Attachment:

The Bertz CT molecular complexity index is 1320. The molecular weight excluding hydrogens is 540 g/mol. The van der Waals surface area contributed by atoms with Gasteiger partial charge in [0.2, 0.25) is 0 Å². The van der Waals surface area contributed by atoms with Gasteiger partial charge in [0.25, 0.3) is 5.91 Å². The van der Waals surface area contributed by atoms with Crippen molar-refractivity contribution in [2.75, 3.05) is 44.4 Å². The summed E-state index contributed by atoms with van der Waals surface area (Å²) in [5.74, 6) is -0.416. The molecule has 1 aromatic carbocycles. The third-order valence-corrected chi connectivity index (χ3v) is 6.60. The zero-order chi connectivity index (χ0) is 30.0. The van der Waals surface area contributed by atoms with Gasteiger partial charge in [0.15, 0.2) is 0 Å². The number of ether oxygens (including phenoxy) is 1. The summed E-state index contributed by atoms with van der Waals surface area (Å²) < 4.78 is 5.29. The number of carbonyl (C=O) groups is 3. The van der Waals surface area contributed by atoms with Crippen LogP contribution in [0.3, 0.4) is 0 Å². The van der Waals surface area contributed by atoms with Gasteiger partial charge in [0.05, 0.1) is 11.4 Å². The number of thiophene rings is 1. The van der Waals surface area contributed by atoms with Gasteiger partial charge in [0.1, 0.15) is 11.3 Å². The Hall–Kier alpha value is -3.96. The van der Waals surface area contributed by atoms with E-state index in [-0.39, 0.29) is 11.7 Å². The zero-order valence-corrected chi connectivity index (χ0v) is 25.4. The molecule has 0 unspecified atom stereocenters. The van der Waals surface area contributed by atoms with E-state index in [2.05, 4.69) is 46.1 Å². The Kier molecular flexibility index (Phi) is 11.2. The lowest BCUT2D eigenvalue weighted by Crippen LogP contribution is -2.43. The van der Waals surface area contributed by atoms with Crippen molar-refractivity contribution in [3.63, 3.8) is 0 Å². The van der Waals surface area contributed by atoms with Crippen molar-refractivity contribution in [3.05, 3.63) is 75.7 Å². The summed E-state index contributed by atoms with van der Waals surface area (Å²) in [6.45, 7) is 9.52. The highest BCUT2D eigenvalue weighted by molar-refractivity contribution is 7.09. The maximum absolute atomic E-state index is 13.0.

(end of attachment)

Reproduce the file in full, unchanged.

The Bertz CT molecular complexity index is 1320. The molecular weight excluding hydrogens is 540 g/mol. The van der Waals surface area contributed by atoms with Gasteiger partial charge in [0.2, 0.25) is 0 Å². The van der Waals surface area contributed by atoms with Gasteiger partial charge in [0.25, 0.3) is 5.91 Å². The van der Waals surface area contributed by atoms with Crippen molar-refractivity contribution in [2.75, 3.05) is 44.4 Å². The summed E-state index contributed by atoms with van der Waals surface area (Å²) in [5.74, 6) is -0.416. The molecule has 1 aromatic carbocycles. The third-order valence-corrected chi connectivity index (χ3v) is 6.60. The zero-order chi connectivity index (χ0) is 30.0. The van der Waals surface area contributed by atoms with Gasteiger partial charge in [0.15, 0.2) is 0 Å². The number of ether oxygens (including phenoxy) is 1. The summed E-state index contributed by atoms with van der Waals surface area (Å²) < 4.78 is 5.29. The number of carbonyl (C=O) groups is 3. The van der Waals surface area contributed by atoms with Crippen LogP contribution in [0.3, 0.4) is 0 Å². The van der Waals surface area contributed by atoms with Gasteiger partial charge in [0.05, 0.1) is 11.4 Å². The number of thiophene rings is 1. The van der Waals surface area contributed by atoms with Gasteiger partial charge in [0.1, 0.15) is 11.3 Å². The Hall–Kier alpha value is -3.96. The van der Waals surface area contributed by atoms with E-state index in [-0.39, 0.29) is 11.7 Å². The zero-order valence-corrected chi connectivity index (χ0v) is 25.4. The molecule has 0 unspecified atom stereocenters. The van der Waals surface area contributed by atoms with E-state index in [2.05, 4.69) is 46.1 Å². The Kier molecular flexibility index (Phi) is 11.2. The lowest BCUT2D eigenvalue weighted by Crippen LogP contribution is -2.43. The van der Waals surface area contributed by atoms with Crippen molar-refractivity contribution in [3.63, 3.8) is 0 Å². The van der Waals surface area contributed by atoms with Crippen molar-refractivity contribution in [3.05, 3.63) is 75.7 Å². The summed E-state index contributed by atoms with van der Waals surface area (Å²) in [6.45, 7) is 9.52. The highest BCUT2D eigenvalue weighted by molar-refractivity contribution is 7.09. The maximum absolute atomic E-state index is 13.0.